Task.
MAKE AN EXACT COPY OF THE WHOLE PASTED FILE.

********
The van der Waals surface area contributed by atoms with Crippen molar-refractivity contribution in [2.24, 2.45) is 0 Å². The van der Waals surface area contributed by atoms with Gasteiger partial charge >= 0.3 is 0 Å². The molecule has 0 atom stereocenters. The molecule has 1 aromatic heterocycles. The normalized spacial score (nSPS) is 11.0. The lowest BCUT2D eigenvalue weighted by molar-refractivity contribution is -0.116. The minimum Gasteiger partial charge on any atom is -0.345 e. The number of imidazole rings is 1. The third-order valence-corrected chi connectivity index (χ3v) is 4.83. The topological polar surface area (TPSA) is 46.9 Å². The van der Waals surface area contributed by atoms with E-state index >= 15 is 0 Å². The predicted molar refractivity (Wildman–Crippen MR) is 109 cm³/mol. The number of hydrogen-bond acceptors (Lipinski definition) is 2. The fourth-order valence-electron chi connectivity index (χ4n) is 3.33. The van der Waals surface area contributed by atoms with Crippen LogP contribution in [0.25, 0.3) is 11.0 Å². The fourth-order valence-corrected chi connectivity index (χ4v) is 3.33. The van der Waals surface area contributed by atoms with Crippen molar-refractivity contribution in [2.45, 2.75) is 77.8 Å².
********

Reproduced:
The van der Waals surface area contributed by atoms with Crippen molar-refractivity contribution in [2.24, 2.45) is 0 Å². The van der Waals surface area contributed by atoms with Gasteiger partial charge >= 0.3 is 0 Å². The molecule has 0 atom stereocenters. The molecule has 1 aromatic heterocycles. The normalized spacial score (nSPS) is 11.0. The lowest BCUT2D eigenvalue weighted by molar-refractivity contribution is -0.116. The minimum Gasteiger partial charge on any atom is -0.345 e. The number of imidazole rings is 1. The third-order valence-corrected chi connectivity index (χ3v) is 4.83. The topological polar surface area (TPSA) is 46.9 Å². The van der Waals surface area contributed by atoms with E-state index >= 15 is 0 Å². The predicted molar refractivity (Wildman–Crippen MR) is 109 cm³/mol. The number of hydrogen-bond acceptors (Lipinski definition) is 2. The fourth-order valence-electron chi connectivity index (χ4n) is 3.33. The van der Waals surface area contributed by atoms with Crippen LogP contribution in [0.25, 0.3) is 11.0 Å². The fourth-order valence-corrected chi connectivity index (χ4v) is 3.33. The van der Waals surface area contributed by atoms with Crippen molar-refractivity contribution in [2.45, 2.75) is 77.8 Å².